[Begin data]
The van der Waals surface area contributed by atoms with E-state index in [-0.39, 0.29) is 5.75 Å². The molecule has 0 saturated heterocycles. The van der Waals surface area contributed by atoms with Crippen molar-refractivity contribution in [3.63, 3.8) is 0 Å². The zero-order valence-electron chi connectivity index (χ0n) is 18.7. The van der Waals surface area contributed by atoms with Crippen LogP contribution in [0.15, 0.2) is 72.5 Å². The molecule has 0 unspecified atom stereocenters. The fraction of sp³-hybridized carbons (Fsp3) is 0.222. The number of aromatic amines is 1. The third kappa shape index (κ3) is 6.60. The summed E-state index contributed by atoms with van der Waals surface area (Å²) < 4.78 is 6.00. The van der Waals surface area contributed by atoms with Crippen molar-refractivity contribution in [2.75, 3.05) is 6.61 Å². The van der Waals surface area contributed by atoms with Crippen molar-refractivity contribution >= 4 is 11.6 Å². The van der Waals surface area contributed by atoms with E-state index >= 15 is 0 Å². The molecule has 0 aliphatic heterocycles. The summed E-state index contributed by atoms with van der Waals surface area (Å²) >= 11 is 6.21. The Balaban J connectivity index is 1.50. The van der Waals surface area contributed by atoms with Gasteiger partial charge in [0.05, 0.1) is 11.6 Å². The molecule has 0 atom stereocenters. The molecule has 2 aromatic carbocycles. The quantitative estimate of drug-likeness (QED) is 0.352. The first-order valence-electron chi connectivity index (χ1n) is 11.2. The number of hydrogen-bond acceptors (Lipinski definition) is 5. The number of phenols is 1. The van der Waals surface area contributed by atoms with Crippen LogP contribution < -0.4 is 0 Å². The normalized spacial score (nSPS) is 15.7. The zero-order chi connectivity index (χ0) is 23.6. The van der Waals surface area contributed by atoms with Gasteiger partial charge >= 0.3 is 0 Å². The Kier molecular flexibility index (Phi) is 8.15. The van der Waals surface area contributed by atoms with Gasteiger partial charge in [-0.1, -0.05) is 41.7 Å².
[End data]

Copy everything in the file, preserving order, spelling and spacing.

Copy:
The van der Waals surface area contributed by atoms with E-state index in [-0.39, 0.29) is 5.75 Å². The molecule has 0 saturated heterocycles. The van der Waals surface area contributed by atoms with Crippen molar-refractivity contribution in [3.63, 3.8) is 0 Å². The zero-order valence-electron chi connectivity index (χ0n) is 18.7. The van der Waals surface area contributed by atoms with Crippen LogP contribution in [0.15, 0.2) is 72.5 Å². The molecule has 0 unspecified atom stereocenters. The fraction of sp³-hybridized carbons (Fsp3) is 0.222. The number of aromatic amines is 1. The third kappa shape index (κ3) is 6.60. The summed E-state index contributed by atoms with van der Waals surface area (Å²) < 4.78 is 6.00. The van der Waals surface area contributed by atoms with Crippen molar-refractivity contribution in [2.75, 3.05) is 6.61 Å². The van der Waals surface area contributed by atoms with Crippen molar-refractivity contribution >= 4 is 11.6 Å². The van der Waals surface area contributed by atoms with E-state index >= 15 is 0 Å². The molecule has 0 aliphatic heterocycles. The summed E-state index contributed by atoms with van der Waals surface area (Å²) >= 11 is 6.21. The Balaban J connectivity index is 1.50. The van der Waals surface area contributed by atoms with Gasteiger partial charge in [0.05, 0.1) is 11.6 Å². The molecule has 0 atom stereocenters. The molecule has 2 aromatic carbocycles. The quantitative estimate of drug-likeness (QED) is 0.352. The first-order valence-electron chi connectivity index (χ1n) is 11.2. The number of hydrogen-bond acceptors (Lipinski definition) is 5. The number of phenols is 1. The van der Waals surface area contributed by atoms with Crippen LogP contribution < -0.4 is 0 Å². The normalized spacial score (nSPS) is 15.7. The zero-order chi connectivity index (χ0) is 23.6. The van der Waals surface area contributed by atoms with Gasteiger partial charge >= 0.3 is 0 Å². The Kier molecular flexibility index (Phi) is 8.15. The van der Waals surface area contributed by atoms with Gasteiger partial charge in [-0.1, -0.05) is 41.7 Å².